Cucumbers & Tomatoes

Growing Cucumbers & Tomatoes

Cucumbers

Cucumber can be grown indoors, in a greenhouse environment or they are right at home in the outdoors veggie patch or even in pots for some varieties!

Sowing:

Sow directly where they are to grow in clumps of 2-3 seeds, or indoors in a seedling tray, transplanting in the garden after the risk of frost has passed. Thin to strongest 1 or 2 seedlings per position.

Growing:

Keep the soil evenly moist - little and often is the best way. Ensure the soil has been well-prepared with organic matter & compost. Build the soil into low mound & sow at the top of the mound. Feed plants every 10-14 days once planted out with a balanced liquid fertiliser, changing to a high potash one once the first fruits start to set.

Pinch out the growing tip when the plants have developed five or six leaves. The developing side shoots can be left to trail over the ground or trained up stout netting. Pinch out the tips of flowerless side shoots after five or six leaves. Don't remove the male flowers. To prevent powdery mildew, avoid watering over the leaves; water only at ground level.

Male flowers will develop first; followed by the female flowers. Hand pollination may be necessary if fruit is not setting on the female flowers.

Varieties:

Burpless F1, Crystal Apple, Lebanese, Long Green, Marketmore, Pickling Gerkin, Spacemaker.

Harvesting:

Cut the fruits when they are about 6-8in (15-20cm) long using a sharp knife

 

 

 

Tomatoes

One of the most popular garden vegetables - and not surprising due to the numerous varieties available now. From the small-fruited cherry types to the monster beefsteak forms; tomatoes come in all shapes, sizes & colours – there is a variety to suit every kind of garden.

Sowing:

In temperate climates, sow indoors from mid-winter using either seed trays, peat pellets or small pots. Once two true leaves have formed they can be planted out, provided the risk of frost has passed. For outdoor cultivation sow in late September to December.

Growing:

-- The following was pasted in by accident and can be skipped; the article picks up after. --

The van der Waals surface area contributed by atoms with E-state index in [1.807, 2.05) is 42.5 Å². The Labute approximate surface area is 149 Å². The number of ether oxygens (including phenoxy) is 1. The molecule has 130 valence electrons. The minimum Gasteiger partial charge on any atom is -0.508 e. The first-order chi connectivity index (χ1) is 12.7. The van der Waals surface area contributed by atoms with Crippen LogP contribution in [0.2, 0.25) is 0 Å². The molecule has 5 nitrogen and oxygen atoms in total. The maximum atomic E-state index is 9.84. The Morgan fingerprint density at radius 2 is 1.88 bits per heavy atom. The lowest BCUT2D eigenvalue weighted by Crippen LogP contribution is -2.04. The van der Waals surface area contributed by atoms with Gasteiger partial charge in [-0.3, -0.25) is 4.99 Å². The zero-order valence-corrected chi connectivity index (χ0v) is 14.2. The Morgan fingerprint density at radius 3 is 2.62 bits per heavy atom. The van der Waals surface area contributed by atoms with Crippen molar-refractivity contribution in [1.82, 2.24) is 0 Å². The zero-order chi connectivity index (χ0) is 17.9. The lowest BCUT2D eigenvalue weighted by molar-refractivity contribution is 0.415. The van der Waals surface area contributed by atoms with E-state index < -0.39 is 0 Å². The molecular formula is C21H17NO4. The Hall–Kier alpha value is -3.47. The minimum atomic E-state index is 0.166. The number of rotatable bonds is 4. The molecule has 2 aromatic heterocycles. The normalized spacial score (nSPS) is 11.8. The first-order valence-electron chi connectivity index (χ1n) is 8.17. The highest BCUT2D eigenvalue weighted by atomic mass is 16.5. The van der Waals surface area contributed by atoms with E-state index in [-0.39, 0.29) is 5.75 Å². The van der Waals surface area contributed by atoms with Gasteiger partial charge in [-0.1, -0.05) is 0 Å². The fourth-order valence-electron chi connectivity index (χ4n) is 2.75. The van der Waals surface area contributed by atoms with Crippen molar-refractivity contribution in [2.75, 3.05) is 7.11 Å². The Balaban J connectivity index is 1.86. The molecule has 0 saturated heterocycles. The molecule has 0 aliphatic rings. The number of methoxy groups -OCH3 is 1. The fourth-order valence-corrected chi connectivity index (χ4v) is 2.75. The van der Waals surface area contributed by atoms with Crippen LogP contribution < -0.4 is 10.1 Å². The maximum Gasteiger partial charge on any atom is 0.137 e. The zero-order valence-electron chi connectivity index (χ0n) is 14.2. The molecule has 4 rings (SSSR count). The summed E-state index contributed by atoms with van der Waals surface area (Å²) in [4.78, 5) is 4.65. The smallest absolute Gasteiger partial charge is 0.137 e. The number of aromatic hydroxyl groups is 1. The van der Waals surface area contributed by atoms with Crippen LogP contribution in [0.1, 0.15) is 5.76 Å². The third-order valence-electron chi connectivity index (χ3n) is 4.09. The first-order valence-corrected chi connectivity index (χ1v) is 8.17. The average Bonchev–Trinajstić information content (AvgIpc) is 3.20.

Transfer to 23cm pots, growing-bags or plant 45-60cm apart outside when the flowers of the first truss are beginning to open; plants for growing outdoors should be hardened off first. Tie the main stem to a vertical bamboo cane or wind it up a well-anchored but slack sturdy string. Remove the side shoots regularly when they are about 2.5cm long. Some varieties (such as Tiny Tim) are grown as bushes requiring no pinching out of side shoots and no support; Marmande is grown as a bush but does need support. Water regularly to keep the soil evenly moist. Feed every 10- 14 days with a balanced liquid fertiliser, changing to a high potash one once the first fruits start to set. Remove yellowing leaves below developing fruit trusses. Once the plants four trusses remove the growing point of the main stem at two leaves above the top truss.

Varieties:

Big Beef, Black Russian, Grosse Lisse, Moneymaker, Mortgage Lifter, Roma VF, Rouge de Marmande, Sweet 100, Tiny Tom, Tommy Toe, Black Cherry Organic, Cherry Roma Organic, Siberian, Moneymaker organic, Tigerella Organic, Tommy Toe Organic

Harvesting:

Start picking when the fruit is ripe and fully coloured. At the end of the growing season lift the plants with unripe fruit and either lay them on straw under cloches or hang them in a cool shed to aid ripening. Or you can pick the green fruit and store in a drawer next to a banana.